For example, criminal matters may yell at you aggressively to hand over your billfold. Or criminal matters may throw a sucker punch to disorient you and gain immediate conformity for surrendering your wallet. Or criminal matters may draw a knife threatening to stab you unless you give him your pouch. You’ll never know what kind of attack is coming until it happens.

In the first 3 theatres, you have a chance to avoid the conflict. But once you are the; victim of an attack, you must focus on self defense and make a fast decision about how you will respond. Your response options stray from trying to run away to drawing a weapon to stop the attack. Since every situation is different, simply you can make this decision.

Plus, if you’re properly aware of what is going on, you should be assessing the criminal just as he is assessing you up to the point of the two attacks. How much of a threat is he? Do you have reason to believe he is armed? Is he alone or does "hes had" cure nearby? How dedicated is he to doing you impairment?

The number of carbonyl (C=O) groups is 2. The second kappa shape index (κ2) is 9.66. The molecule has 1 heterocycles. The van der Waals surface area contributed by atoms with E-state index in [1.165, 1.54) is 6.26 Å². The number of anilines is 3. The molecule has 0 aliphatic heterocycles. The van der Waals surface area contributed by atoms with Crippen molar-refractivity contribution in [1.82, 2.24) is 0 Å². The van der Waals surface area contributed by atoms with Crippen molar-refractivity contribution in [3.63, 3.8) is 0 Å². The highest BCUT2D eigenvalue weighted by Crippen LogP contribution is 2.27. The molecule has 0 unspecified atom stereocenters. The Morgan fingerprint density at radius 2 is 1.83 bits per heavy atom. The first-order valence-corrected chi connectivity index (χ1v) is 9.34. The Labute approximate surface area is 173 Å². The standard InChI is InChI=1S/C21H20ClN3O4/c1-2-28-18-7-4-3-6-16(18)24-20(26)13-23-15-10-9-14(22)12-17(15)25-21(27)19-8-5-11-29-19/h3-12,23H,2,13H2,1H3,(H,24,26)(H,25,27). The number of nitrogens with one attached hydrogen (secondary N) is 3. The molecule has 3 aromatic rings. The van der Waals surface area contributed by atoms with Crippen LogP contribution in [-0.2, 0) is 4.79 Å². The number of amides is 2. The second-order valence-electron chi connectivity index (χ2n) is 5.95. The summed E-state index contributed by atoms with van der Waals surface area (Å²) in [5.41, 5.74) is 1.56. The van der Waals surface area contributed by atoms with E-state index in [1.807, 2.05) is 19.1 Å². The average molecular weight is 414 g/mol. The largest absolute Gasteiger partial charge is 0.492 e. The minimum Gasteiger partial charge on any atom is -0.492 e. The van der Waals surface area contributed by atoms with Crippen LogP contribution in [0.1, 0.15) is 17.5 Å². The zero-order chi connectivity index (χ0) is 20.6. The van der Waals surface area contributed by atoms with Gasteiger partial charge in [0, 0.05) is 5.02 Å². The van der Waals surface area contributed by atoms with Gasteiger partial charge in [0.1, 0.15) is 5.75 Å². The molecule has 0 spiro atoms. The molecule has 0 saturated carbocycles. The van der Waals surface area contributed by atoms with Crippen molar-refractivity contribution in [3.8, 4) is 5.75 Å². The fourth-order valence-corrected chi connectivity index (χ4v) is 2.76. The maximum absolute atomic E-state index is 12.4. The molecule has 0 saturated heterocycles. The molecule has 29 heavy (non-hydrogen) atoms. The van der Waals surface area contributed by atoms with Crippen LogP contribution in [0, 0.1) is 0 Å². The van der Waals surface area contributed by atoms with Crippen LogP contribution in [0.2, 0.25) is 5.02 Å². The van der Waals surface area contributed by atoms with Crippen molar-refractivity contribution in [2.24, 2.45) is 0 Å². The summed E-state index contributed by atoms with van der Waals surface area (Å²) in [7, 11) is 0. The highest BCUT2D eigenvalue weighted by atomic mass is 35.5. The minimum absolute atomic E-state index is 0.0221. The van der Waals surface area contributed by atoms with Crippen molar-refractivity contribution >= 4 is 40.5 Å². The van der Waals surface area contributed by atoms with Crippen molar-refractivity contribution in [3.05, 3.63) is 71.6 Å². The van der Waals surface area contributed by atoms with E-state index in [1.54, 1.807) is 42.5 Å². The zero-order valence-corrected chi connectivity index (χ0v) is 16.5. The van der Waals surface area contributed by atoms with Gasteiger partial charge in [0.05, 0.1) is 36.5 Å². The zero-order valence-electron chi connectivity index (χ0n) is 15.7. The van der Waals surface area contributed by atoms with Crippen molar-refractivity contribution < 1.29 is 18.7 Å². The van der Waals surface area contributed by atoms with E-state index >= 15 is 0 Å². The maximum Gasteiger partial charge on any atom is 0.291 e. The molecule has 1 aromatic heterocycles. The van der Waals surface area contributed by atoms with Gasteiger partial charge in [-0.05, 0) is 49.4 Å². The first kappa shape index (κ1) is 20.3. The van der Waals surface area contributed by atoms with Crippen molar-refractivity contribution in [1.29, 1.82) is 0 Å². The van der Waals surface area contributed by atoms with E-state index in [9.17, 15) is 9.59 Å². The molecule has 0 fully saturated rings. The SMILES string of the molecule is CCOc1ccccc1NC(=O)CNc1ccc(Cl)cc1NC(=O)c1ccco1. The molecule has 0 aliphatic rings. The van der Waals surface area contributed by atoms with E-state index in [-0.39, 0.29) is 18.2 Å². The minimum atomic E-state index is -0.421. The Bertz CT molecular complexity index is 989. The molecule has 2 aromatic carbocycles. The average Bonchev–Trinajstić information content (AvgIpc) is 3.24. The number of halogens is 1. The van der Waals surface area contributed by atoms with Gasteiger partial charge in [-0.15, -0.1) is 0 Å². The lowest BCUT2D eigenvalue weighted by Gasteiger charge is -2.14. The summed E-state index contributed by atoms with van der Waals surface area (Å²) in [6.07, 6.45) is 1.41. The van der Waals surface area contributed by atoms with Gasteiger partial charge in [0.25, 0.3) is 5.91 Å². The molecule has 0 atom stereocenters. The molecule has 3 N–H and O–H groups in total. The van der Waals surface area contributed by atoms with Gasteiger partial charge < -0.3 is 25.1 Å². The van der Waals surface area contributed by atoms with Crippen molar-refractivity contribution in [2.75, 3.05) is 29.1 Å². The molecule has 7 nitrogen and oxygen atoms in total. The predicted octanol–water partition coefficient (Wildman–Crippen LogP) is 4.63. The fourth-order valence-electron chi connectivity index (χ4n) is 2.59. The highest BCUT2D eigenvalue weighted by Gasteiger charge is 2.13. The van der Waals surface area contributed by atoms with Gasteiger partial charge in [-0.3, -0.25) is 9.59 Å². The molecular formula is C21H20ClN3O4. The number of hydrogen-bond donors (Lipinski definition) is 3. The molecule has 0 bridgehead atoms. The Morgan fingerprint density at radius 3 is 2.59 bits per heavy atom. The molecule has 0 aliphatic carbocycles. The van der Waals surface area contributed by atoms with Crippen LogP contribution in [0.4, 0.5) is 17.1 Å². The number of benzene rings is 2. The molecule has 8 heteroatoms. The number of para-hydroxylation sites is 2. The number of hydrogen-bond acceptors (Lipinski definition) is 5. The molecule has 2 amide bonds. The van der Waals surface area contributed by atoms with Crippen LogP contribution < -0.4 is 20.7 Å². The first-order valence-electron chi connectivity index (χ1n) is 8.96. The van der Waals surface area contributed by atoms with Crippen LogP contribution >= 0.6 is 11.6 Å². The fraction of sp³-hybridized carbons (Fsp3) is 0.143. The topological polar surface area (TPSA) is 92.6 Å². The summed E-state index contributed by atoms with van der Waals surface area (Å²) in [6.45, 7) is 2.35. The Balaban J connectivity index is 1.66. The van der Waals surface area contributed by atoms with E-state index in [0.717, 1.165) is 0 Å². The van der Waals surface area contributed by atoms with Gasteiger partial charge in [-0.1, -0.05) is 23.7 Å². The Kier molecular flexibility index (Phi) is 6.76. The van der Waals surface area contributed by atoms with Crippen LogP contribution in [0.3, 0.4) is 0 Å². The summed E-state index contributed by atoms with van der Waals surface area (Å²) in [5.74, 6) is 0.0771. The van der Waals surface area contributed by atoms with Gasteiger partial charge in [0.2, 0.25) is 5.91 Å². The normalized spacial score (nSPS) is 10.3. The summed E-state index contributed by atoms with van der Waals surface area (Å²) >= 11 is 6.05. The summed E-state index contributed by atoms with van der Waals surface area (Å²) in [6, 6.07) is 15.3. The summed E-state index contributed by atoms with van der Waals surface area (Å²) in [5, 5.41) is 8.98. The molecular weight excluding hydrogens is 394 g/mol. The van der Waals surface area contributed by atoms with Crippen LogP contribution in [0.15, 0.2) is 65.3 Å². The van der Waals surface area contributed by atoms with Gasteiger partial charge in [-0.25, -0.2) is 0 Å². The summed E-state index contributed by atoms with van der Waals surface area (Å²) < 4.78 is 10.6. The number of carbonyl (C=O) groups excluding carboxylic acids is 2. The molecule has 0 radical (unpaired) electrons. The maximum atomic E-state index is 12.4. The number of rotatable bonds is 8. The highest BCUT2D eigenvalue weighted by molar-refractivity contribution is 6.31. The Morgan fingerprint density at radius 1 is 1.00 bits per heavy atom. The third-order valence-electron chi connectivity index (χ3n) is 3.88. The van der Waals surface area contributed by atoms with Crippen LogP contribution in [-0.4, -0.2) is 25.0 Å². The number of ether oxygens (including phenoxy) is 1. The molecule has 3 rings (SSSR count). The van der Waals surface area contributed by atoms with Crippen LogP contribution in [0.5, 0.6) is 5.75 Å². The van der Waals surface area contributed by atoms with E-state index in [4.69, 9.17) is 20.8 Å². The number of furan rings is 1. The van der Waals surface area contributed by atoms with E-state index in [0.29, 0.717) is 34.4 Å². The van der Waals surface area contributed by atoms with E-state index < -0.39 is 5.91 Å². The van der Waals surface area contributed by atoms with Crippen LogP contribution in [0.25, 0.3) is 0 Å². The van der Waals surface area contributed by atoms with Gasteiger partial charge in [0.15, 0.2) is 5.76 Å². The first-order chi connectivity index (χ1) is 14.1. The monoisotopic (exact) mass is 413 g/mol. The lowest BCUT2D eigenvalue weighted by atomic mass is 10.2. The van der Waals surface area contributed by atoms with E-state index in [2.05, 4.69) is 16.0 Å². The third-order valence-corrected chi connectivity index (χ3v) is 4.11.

Stage 5: Reaction This theatre is about how the criminal reacts to the attack and to your response. Does he get a thrill from the two attacks? Does he increase his violence when you defy? Does he receded when he gets what he misses or does he just wanted to prolong the situation? Just as you won’t know what sort of attack is coming, you won’t know how the criminal will react once the attack is launched. You can’t know what is going on in someone else’s head, so this is where a simple mugging could turn into a murder or assault.

You need to be prepared to respond effectively to both the two attacks and to how the two attacks develops.

While there is much more to know about violent attacks, for now, merely realize that crime is a process and is almost never random. As a crime is developing, you have a chance to spot the signals and avoid the violence. This is always your goal: to earn the fight by understanding it before it happens and by-passing it before it starts.

This is an excerpt from our Free Report, 7 Proven Strategies to Survive the Legal Aftermath of Armed Self Defense. Click here to request a follow.

Read more: secondcalldefense.org